Marine Connection: Conservation through education - protecting whales, dolphins and the world's oceans for the future generations

Check out Marine Connection on Facebook
Read the blog here...
MARINE BLOG
Get involved
GET INVOLVED - CHALLENGES & EVENTS
   

Plastic remains threat to whales

Millions of tonnes of plastic debris dumped each year in the world's oceans continue to pose a lethal threat to whales after review of research literature from the last two decades reveals hundreds of cases in which cetaceans have been ill or killed by marine litter.

Entanglement in plastic bags and fishing gear have long been identified as a threat to smaller cetaceans but ingestion of such litter is also emerging as a serious cause of disability and death to whales. In 2008, two sperm whales stranded on the California coast were found to have 450 pounds of fish nets and other synthetic debris in their stomachs - one of which was ruptured stomach, and the whale had starved due to a large plug of wadded plastic blocking its digestive tract.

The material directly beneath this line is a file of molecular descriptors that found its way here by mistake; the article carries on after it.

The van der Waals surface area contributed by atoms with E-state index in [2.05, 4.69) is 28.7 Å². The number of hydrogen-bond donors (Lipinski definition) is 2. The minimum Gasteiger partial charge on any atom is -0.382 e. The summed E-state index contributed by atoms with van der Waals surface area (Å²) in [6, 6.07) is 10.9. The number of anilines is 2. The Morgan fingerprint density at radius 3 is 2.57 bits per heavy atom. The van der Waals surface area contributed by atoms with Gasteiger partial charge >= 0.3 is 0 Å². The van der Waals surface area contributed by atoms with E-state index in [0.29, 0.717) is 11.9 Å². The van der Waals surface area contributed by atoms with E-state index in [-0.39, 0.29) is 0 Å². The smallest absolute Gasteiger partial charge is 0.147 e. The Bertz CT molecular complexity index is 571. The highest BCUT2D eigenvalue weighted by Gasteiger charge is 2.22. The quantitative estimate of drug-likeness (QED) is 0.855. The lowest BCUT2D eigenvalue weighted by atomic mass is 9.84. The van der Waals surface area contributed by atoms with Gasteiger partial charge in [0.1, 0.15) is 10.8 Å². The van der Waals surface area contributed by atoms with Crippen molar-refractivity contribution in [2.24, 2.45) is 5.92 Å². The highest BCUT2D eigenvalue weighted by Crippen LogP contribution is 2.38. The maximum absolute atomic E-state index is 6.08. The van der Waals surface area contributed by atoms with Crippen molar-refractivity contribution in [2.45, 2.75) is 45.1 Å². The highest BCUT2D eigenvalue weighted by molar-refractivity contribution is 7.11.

Seven male sperm whales stranded on the Adriatic coast of southern Italy in 2009 were stuffed with half-digested squids beaks, fishing hooks, ropes and plastic objects. Sperm and beaked whales are thought to be especially vulnerable because they are suction feeders but marine litter effects many different species of cetaceans including beaked and minke whales. Examination of gut contents for swallowed plastics after a dolphin or whale strands is rare and the majority of cetaceans that die from intestinal trauma getting caught up in fishing gear probably sink to the ocean floor.

In 2003, the United Nations Environment Programme (UNEP) established the Global Initiative on Marine Litter, but it launched a detailed analysis of the scope of the problem only in 2009.

DONATE NOW TO PROTECT THEM
CAPTIVITY - THE TRUTH BEHIND THE GLITZ
DYING FOR FISH?
DRIVE HUNTS - THIS ATROCITY MUST END
Conservation through education - protecting whales, dolphins and the world's oceans for the future generations